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NEW YORK — More than 6,000 brands were showcased at the annual Licensing International Expo, which is moving to Las Vegas next year, and the economic slowdown didn’t appear to limit the appetite for deals.
From Barbie jewelry and My Little Pony lingerie (for adults) to Pepsi jeans and Icee accessories, brands presented their licensing possibilities to more than 25,000 visitors from 82 countries.
The show, which is in its 28th year and was held from June 10 to 12 at the Jacob K. Javits Convention Center, is moving to the Mandalay Bay Resort.
Las Vegas “attracts millions of international visitors each year, most particularly from the U.K. and France,” said Advanstar Communications Inc.’s executive vice president, Georgiann DeCenzo, who organized the show. “Our new home at Mandalay Bay Convention Center will enable us to expand our show floor into sports and lifestyle categories such as fashion, home and celebrity licensing. Our exhibitors will realize substantial cost savings in doing business in Las Vegas.”
On the licensing front, Barbie, the iconic fashion doll, will mark her 50th birthday on March 9, 2009, and Mattel is preparing to launch a slew of products leading up to the milestone.
Richard Dickson, senior vice president of marketing, media and entertainment worldwide at Mattel Brands, declined to reveal all the new products, but highlighted some of what 2009 will bring — from a Barbie MP3 player , which doubles as a necklace, to a retro line of screened T-shirts and a limited edition accessories collection, called Barbie BCause, made from fabric scraps found at the doll factories.
“We just launched the MP3 players in [South] Korea and are working on bringing them to the U.S.,” Dickson said, showing a hot pink player that flips open in a compactlike manner, complete with a mirror. “We’ve literally sold more of these than we have dolls, so that’s huge for us.”
There also will be a line of girls’ and boys’ golf equipment and apparel from Barbie and Hot Wheels, which will celebrate its 40th year in 2009, as well as Barbie gardening tools. Also on tap is costume jewelry from Trina Tarantino and real diamond jewelry from Alan Friedman, which is now sold exclusively in Friedman’s Beverly Hills boutique but will roll out to other retailers next year. That line ranges from $250 to $25,000 at retail.
Mattel plans to launch a line of retro-printed Hot Wheels T-shirts for juniors, bringing that brand to women for the first time.
Fisher-Price is marking 77 years in business with a partnership with Mighty Fine clothing to bring kitschy graphic T-shirts to girls and boys. The T-shirts, in a range of colors from green and blue to pink and orange, show off some of Fisher Price’s retro graphics, with sayings like “Why You Buggin’?” and “Material Girl.”
Meanwhile, at the Joester Loria Group, a licensing and marketing firm based here, Beth Roberts, international brand manager, was preparing to unveil a full Pepsi branded junior sportswear line, ready for retail this summer. The collection, which wholesales from $7 for a T-shirt to $60 for a coat, is produced in partnership with the Assis Group. It incorporates vintage and modern graphics from Pepsi’s 109-year-old archives on everything from T-shirts and jeans to activewear and accessories. This collection will add to the brand’s T-shirt line produced by Junk Food, which is sold at retailers nationwide.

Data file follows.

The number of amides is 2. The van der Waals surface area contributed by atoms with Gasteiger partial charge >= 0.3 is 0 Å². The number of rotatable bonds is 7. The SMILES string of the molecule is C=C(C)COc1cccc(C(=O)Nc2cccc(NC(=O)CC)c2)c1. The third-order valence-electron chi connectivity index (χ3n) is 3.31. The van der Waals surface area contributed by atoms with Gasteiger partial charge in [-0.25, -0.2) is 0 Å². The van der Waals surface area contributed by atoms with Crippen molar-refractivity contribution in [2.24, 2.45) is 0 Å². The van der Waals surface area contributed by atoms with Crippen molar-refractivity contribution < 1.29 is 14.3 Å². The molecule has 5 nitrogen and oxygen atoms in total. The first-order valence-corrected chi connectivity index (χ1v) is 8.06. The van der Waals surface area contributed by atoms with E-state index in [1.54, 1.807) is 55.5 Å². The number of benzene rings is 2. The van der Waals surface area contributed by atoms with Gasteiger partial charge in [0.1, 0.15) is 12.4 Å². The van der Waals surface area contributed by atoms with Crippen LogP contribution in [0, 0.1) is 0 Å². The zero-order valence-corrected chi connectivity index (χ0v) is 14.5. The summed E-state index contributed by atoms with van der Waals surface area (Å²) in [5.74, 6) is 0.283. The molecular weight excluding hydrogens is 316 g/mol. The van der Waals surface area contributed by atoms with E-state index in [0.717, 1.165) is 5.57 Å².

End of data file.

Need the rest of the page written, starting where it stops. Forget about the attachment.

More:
“The line pays attention to Pepsi’s heritage, but in a modern way for a contemporary look,” Roberts said.
Also launching in late summer will be a Pepsi T-shirt collection at Steve & Barry’s stores. That line, for men, women and kids, will retail from $9.98 to $19.98 and will be available at Steve & Barry’s 267 stores nationwide.
“We really like how Steve & Barry’s will allow us to do in-store promotions and we can generate people into their stores with marketing,” said Joanne Loria, executive vice president and chief operating officer at Joester Loria Group.
Marvel Entertainment Inc., which will celebrate 70 years of comic book characters next year, has dug into its archives to make more characters available for possible licensing deals. With its huge list of 5,001 characters, Susan Fields, vice president of product merchandising at Marvel, said she wasn’t at a loss when it came to variety.
“There are so many characters in so many different forms, so if Target wanted to put the Incredible Hulk on a T-shirt and so did Kitson, we can cater to both of these stores — the opportunities are endless,” she said.
Fields said she hopes to pick up partnerships in a series of apparel segments from women’s, men’s and children’s wear to accessories and sleepwear. To gear the characters to a higher-end audience, the company has developed a new Marvel Vintage logo that can go on packaging. And, she said, with all of the Marvel characters who will soon be on the big screen — the Incredible Hulk came out last Friday, Iron Man and Wolverine will hit next May, Punisher in December — the appeal of partnering these characters with products is enhanced.
“Our extensive library is our biggest asset,” Fields said. “And we have a huge creative team at our fingertips…ready to work with our future partners.”
In addition to its apparel and accessories business in the U.S., junior brand Pink Cookie sells bedding, bath, footwear, hosiery, intimates and sleepwear in France. Howard Levy, chief of staff, said he chose to showcase the brand at the show in hopes of signing even more categories in areas like denim, swimwear and eyewear.
“We are also hoping to expand even more internationally,” he said.